As much as we had traveled together, I had never heard my parents compare their small hometown in the Tuscan countryside to other places. Although Tuscany remains their pride, the place where they lived their entire life and prospered, they found Carmel reminiscent of a storybook, just like some of the cozy and romantic villages back home. Architecturally, historically and naturally incomparable to Florence, to me Carmel had something of the intellectual and artistic vigor of Florence, the cradle of the Renaissance. People in Carmel seemed to have a natural appreciation for aestheticism, they seemed to value the arts, music and culture in a sophisticated yet unpretentious way. My Florentine fellows might disagree with my thoughts, but in my opinion these characteristics reflect the same lifestyle choices that people in the city of the Renaissance still make today.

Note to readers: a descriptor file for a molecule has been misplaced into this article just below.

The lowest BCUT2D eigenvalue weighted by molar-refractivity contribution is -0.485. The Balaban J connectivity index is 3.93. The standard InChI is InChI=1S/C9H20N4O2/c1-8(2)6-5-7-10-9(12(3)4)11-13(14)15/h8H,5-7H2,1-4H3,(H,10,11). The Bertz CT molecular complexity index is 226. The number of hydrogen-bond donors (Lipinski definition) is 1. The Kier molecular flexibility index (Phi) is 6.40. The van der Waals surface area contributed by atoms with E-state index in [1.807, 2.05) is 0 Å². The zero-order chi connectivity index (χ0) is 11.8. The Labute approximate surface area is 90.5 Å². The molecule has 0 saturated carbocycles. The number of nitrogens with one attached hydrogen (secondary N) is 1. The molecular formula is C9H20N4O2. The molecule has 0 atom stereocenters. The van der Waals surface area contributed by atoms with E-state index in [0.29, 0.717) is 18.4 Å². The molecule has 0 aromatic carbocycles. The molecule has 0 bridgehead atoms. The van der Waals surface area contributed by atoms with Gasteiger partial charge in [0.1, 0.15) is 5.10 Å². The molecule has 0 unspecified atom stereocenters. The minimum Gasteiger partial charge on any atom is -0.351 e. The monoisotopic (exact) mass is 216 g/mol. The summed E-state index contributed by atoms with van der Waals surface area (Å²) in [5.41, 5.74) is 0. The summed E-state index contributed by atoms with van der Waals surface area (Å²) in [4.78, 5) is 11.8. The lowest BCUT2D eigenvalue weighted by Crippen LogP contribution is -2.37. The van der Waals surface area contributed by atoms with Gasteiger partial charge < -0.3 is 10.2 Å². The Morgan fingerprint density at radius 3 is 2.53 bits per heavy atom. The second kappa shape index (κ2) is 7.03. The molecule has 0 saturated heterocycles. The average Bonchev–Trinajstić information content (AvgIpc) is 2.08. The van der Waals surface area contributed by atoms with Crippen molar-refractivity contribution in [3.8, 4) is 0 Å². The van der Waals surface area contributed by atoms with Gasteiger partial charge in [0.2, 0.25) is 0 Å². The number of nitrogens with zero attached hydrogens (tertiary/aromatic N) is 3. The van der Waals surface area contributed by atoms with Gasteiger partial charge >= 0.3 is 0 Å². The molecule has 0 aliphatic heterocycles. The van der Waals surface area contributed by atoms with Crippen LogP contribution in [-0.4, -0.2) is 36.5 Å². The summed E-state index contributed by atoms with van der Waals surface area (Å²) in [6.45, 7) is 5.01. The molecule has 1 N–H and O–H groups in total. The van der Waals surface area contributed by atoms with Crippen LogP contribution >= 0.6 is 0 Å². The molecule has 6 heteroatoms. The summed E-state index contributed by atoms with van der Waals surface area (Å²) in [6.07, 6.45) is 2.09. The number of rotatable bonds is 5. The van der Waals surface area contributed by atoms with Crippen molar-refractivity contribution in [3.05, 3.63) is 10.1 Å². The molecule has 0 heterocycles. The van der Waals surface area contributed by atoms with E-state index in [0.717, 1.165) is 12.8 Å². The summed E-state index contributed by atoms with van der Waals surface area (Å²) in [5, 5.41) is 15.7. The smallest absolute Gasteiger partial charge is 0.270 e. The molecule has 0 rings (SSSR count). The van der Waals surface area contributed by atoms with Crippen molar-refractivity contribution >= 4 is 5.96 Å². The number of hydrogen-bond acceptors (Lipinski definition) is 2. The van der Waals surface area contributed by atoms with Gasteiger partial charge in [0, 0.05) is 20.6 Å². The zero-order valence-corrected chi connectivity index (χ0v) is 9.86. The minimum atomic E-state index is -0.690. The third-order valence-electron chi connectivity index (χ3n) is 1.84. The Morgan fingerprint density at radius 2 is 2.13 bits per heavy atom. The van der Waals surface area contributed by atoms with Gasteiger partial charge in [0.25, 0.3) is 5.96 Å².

While driving along the California Highway 1, we truly experienced the essence of a family road trip; it is not about leaving behind the perception of time and space, but about “planting” enthusiasm for more family adventures. To quote Ma Jian, “Everything I was I carry with me, everything I will be lies waiting on the road ahead.”
If you are interested in planning your own Highway 1 road trip, check out Immersion Travel Magazine’s Half Moon Bay itinerary ideas.
Giulia Grazzini. A Tuscan native, Giulia has been fascinated by travel since she was barely able to walk. She remembers comfortably admiring the Dolomites from a backpack strapped to her father`s back in the summer. Innumerable family trips across Europe have inspired her to learn five languages which she considers the most powerful tools to immersing herself in local communities and discovering places through local lenses. Solo is her favorite travel mode when her brother cannot join her. Giulia lived in France and England before moving to New York in 2010 and she has visited more than 20 countries. Travel is not a luxury but a need for her soul.